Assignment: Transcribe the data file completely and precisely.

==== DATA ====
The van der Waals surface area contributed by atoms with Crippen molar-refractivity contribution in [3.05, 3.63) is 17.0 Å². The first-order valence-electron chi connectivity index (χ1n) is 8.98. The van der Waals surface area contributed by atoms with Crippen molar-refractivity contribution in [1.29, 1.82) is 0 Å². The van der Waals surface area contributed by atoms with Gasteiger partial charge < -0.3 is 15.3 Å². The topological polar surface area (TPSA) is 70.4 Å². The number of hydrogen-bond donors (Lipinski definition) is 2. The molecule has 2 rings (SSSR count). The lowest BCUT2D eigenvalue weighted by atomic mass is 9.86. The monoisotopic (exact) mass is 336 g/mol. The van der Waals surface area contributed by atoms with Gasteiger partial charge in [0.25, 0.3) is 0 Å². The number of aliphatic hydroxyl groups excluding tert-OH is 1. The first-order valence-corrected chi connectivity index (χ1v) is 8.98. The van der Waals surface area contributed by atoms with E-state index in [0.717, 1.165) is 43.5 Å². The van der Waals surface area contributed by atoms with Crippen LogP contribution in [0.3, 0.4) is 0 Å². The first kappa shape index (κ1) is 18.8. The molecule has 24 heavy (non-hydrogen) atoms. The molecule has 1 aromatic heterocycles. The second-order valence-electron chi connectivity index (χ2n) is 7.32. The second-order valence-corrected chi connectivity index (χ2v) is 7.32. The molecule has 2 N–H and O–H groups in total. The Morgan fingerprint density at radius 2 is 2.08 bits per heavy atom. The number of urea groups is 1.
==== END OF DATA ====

The van der Waals surface area contributed by atoms with Crippen molar-refractivity contribution in [3.05, 3.63) is 17.0 Å². The first-order valence-electron chi connectivity index (χ1n) is 8.98. The van der Waals surface area contributed by atoms with Crippen molar-refractivity contribution in [1.29, 1.82) is 0 Å². The van der Waals surface area contributed by atoms with Gasteiger partial charge < -0.3 is 15.3 Å². The topological polar surface area (TPSA) is 70.4 Å². The number of hydrogen-bond donors (Lipinski definition) is 2. The molecule has 2 rings (SSSR count). The lowest BCUT2D eigenvalue weighted by atomic mass is 9.86. The monoisotopic (exact) mass is 336 g/mol. The van der Waals surface area contributed by atoms with Gasteiger partial charge in [0.25, 0.3) is 0 Å². The number of aliphatic hydroxyl groups excluding tert-OH is 1. The first-order valence-corrected chi connectivity index (χ1v) is 8.98. The van der Waals surface area contributed by atoms with E-state index in [0.717, 1.165) is 43.5 Å². The van der Waals surface area contributed by atoms with Crippen LogP contribution in [0.3, 0.4) is 0 Å². The first kappa shape index (κ1) is 18.8. The molecule has 24 heavy (non-hydrogen) atoms. The molecule has 1 aromatic heterocycles. The second-order valence-electron chi connectivity index (χ2n) is 7.32. The second-order valence-corrected chi connectivity index (χ2v) is 7.32. The molecule has 2 N–H and O–H groups in total. The Morgan fingerprint density at radius 2 is 2.08 bits per heavy atom. The number of urea groups is 1.